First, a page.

Booklover and scholar, Edward Glyver, starts his story with murder and delusions of grandeur. To his own mind, Edward Glyver should have been a great man, but that future was stolen from him by his arch-nemesis Phoebus Rainsford Daunt. Now nothing will deter him from seeking out vengeance against the man who ruined his life.
It was okay. It started great, don't get me wrong. The plot, the long winded descriptions, the well timed confrontations or lack there-of... If you like Victorian storytelling this started in brilliant style, like a firecracker set loose in a library.
But by the time I hit page 500 or so, I began flipping forward to see how much longer I had to actually read. I began having to psych myself up to make myself keep going. Instead of being pulled along, I started clawing at the pages, looking for a way out. And when I finally hit the last page, I thought "Thank you God! It’s over!"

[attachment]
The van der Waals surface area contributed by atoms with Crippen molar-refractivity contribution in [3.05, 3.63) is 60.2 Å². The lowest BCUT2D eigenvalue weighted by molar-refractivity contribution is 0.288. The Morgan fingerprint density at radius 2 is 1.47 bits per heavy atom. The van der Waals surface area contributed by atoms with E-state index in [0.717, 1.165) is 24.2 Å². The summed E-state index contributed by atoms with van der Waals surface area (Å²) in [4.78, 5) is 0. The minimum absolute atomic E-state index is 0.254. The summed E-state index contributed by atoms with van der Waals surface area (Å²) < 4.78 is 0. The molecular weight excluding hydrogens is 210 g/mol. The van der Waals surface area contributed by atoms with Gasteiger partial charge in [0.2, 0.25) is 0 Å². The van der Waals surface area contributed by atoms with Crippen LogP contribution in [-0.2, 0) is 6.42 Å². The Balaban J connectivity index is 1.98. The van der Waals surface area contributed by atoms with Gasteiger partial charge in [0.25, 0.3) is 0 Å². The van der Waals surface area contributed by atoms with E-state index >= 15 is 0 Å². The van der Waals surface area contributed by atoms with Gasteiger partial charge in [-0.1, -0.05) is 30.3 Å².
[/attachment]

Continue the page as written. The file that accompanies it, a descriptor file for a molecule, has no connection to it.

The problem isn’t that the book was slow. Most of the Victorian-styled or era books I've read have been slow. There is supposed to be a bit of poetry and patience and understanding. It is not that the book was long. I love a good long read... A story that I can really climb inside of. It was the combination of long and slow. There came a point in time, when Edward Glyver stopped appealing to me and I just wanted it over. I hate to make corrections to anyone's hard work, but the reality is if this plot-line had taken place in the modern world, or a futuristic one, the story probably would have flowed more and ebbed less.
Review originally posted:
Apr 30, 12